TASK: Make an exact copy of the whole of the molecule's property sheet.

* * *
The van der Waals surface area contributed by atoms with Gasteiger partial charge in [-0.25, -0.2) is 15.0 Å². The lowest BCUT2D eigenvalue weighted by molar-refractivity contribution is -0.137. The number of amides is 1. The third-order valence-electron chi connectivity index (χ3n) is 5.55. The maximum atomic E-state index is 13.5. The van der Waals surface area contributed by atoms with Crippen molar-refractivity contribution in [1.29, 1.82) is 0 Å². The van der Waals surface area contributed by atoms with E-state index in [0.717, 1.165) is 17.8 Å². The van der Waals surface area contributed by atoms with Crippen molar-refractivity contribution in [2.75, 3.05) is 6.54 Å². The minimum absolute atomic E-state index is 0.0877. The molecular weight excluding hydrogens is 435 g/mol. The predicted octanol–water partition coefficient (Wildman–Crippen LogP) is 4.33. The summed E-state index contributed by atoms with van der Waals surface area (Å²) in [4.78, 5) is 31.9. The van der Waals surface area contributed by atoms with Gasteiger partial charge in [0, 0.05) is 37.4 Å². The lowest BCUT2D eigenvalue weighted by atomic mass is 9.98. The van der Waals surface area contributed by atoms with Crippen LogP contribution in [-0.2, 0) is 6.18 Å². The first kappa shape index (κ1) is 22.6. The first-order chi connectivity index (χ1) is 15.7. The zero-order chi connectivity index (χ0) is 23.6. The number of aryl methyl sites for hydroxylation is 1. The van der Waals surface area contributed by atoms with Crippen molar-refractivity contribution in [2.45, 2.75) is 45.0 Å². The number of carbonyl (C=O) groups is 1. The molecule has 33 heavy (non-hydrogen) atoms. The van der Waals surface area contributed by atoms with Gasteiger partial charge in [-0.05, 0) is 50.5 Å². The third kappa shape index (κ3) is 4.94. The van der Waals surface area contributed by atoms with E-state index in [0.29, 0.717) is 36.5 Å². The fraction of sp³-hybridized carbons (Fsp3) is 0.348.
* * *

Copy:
The van der Waals surface area contributed by atoms with Gasteiger partial charge in [-0.25, -0.2) is 15.0 Å². The lowest BCUT2D eigenvalue weighted by molar-refractivity contribution is -0.137. The number of amides is 1. The third-order valence-electron chi connectivity index (χ3n) is 5.55. The maximum atomic E-state index is 13.5. The van der Waals surface area contributed by atoms with Crippen molar-refractivity contribution in [1.29, 1.82) is 0 Å². The van der Waals surface area contributed by atoms with E-state index in [0.717, 1.165) is 17.8 Å². The van der Waals surface area contributed by atoms with Crippen molar-refractivity contribution in [2.75, 3.05) is 6.54 Å². The minimum absolute atomic E-state index is 0.0877. The molecular weight excluding hydrogens is 435 g/mol. The predicted octanol–water partition coefficient (Wildman–Crippen LogP) is 4.33. The summed E-state index contributed by atoms with van der Waals surface area (Å²) in [4.78, 5) is 31.9. The van der Waals surface area contributed by atoms with Gasteiger partial charge in [0, 0.05) is 37.4 Å². The lowest BCUT2D eigenvalue weighted by atomic mass is 9.98. The van der Waals surface area contributed by atoms with Crippen LogP contribution in [-0.2, 0) is 6.18 Å². The first kappa shape index (κ1) is 22.6. The first-order chi connectivity index (χ1) is 15.7. The zero-order chi connectivity index (χ0) is 23.6. The number of aryl methyl sites for hydroxylation is 1. The van der Waals surface area contributed by atoms with Crippen molar-refractivity contribution in [2.45, 2.75) is 45.0 Å². The number of carbonyl (C=O) groups is 1. The molecule has 33 heavy (non-hydrogen) atoms. The van der Waals surface area contributed by atoms with Gasteiger partial charge in [-0.05, 0) is 50.5 Å². The third kappa shape index (κ3) is 4.94. The van der Waals surface area contributed by atoms with E-state index in [0.29, 0.717) is 36.5 Å². The fraction of sp³-hybridized carbons (Fsp3) is 0.348.